This application relates generally to air removal from inkjet printer subassemblies.
Inkjet printers are widely used and well known in the personal computer industry. Inkjet printers operate by ejecting small droplets of liquid ink onto print media in accordance with a predetermined computer generated pattern. Typically, inkjet printers utilize liquid or solid wax based inks that are instantly heated to a molten liquid state, forced through an inkjet printhead nozzle onto print media, and then allowed resolidify on the print media upon cooling.
Some embodiments involve an inkjet printhead that includes an oleophobic membrane. The oleophobic membrane includes a metal structure having a nanostructured surface and a low-surface energy coating disposed upon the metal structure. In some embodiments the metal structure can include stainless steel and can have a plurality of pores. The nanostructured surface can include one or more of an etched surface, metal nanofibers, metal nanoparticles, or a coating of nanoparticles. The low-surface energy coating can include a substantially fluorinated material.
Some embodiments describe an aperture plate for an inkjet printhead. The aperture plate includes an oleophobic membrane comprising: a metal structure having a nanostructured surface and a low-surface energy coating disposed on the metal structure. A pattern of apertures extend through the oleophobic membrane, the pattern and diameter of the apertures is configured to allow ink jetting of a phase-change ink according to a print pattern.
Some embodiments are directed to a method of operating an inkjet printer. The method includes moving phase change ink through an ink flow channel in a printhead. Bubbles in the ink are vented out of the ink flow channel using an oleophobic membrane. The oleophobic membrane contains the ink within the ink flow channel.
Some embodiments involve a method of making an inkjet printhead. The method includes forming an oleophobic membrane and arranging the oleophobic membrane on the printhead at a location that allows air to vent through the oleophobic membrane while containing ink in the printhead. Forming the oleophobic membrane includes forming a nanostructured surface on a metal scaffold and coating the nanostructured surface with a low surface energy coating.
The above summary is not intended to describe each disclosed embodiment or every implementation of the present disclosure. The figures and the detailed description below more particularly exemplify illustrative embodiments.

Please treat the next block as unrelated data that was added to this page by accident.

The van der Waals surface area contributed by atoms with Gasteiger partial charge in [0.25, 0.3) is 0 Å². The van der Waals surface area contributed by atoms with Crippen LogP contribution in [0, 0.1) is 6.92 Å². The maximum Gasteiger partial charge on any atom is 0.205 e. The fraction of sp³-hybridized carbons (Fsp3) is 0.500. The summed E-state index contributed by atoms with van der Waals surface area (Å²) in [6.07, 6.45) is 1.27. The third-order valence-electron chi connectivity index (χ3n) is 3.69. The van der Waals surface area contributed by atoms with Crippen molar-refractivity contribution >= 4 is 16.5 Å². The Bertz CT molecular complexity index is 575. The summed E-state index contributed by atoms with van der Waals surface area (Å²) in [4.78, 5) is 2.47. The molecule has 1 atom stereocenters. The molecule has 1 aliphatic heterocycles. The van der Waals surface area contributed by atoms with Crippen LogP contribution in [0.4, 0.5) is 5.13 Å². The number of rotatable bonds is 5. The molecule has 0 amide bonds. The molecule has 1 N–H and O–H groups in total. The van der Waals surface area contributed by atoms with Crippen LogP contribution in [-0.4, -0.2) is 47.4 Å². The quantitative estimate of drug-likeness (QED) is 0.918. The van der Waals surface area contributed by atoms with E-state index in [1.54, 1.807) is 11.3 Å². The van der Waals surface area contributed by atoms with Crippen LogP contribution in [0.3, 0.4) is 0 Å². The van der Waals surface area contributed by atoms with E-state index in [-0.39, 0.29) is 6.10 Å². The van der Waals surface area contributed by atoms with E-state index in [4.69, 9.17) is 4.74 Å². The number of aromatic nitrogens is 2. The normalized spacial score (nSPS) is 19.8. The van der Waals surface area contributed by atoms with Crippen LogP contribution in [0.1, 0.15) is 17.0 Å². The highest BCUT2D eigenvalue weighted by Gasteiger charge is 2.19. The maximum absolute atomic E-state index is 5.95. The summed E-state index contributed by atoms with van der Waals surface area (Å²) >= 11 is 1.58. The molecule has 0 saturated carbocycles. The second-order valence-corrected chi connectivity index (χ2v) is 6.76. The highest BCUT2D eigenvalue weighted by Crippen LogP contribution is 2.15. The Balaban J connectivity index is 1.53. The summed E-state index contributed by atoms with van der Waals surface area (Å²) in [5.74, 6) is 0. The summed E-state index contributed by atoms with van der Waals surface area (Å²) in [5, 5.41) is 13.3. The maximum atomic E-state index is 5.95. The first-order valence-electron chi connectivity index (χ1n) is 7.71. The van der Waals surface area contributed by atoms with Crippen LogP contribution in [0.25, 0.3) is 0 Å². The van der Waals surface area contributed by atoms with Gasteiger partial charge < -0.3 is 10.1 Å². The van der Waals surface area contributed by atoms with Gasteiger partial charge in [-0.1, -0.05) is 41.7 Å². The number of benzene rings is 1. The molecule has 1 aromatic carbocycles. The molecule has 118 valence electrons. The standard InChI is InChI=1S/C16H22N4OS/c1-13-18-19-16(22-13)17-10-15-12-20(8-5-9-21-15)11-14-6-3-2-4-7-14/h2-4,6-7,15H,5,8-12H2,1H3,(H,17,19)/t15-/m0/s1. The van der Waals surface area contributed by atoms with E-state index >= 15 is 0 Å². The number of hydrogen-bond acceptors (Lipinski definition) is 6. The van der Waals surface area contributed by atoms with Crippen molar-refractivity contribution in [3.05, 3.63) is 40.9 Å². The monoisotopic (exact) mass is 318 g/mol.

BRIEF DESCRIPTION OF THE DRAWINGS
Throughout the specification reference is made to the appended drawings, where like reference numerals designate like elements, and wherein:
FIGS. 1 and 2 are perspective views of an inkjet printer;
FIGS. 3 and 4 a top down and perspective view of portions of the detailed interior of the inkjet printer illustrated in FIGS. 1 and 2;
FIG. 5 provides a side view of a finger manifold and inkjet which shows a possible location for an oleophobic membrane according to some embodiments;
FIG. 6 is a side view of an oleophobic membrane;
FIGS. 7A, 7B, and 7C are views of an oleophobic membrane according to embodiments described herein;
FIGS. 8A-D illustrate single sided and double sided coated oleophobic membranes in accordance with various embodiments;
FIG. 9 illustrates the venting of air bubbles through an oleophobic membrane disposed on an inkjet printhead to contain ink within an ink flow channel and to vent air through the oleophobic membrane;
FIGS. 10A and 10B are flow diagrams illustrating processes of using an oleophobic membrane to vent air from an inkjet printer ink flow channel;
FIG. 11 is a flow diagram illustrating a process of making an inkjet printhead having an oleophobic membrane according to embodiments discussed herein;
FIG. 12 is an image of Titania nanoparticles available from Evonik Industries disposed on an Au substrate, representing nanoparticles that may be used to create the surface texture of the scaffold according to processes discussed herein;
FIGS. 13A, 13B, 14A, 14B, 15A, 15B, 16A, 16B, 17A, and 17B show the results of depositing 11 mg (+/−1 mg) of melted ink on various uncoated stainless steel structures and then allowing the ink to freeze;
FIGS. 18A, 18B, 19A, and 19B show the results of depositing and then allowing to freeze 11 mg (+/−1 mg) of ink on stainless steel substrates coated with TEFLON AF 2400 with 3.3 wt % TiO2 nanoparticles;
FIGS. 20A and 20B show side and top views, respectively, of 11 mg (+/−1 mg) of ink melted, then frozen on TEFLON 1600 coated on glass;
FIGS. 21A and 21B show side and top views, respectively, of 11 mg (+/−1 mg) of ink melted, then frozen on TEFLON 2400 coated on glass. In each case, the contact angle of the ink with the TEFLON coated glass is less than 90 degrees; and
FIG. 22 is a photograph of three examples of 11 mg (+/−1 mg) of ink melted, then frozen on stainless steel felt coated with TEFLON 2400 with 3.3% TiO2 P25 particles.
The figures are not necessarily to scale. Like numbers used in the figures refer to like components. However, it will be understood that the use of a number to refer to a component in a given figure is not intended to limit the component in another figure labeled with the same number.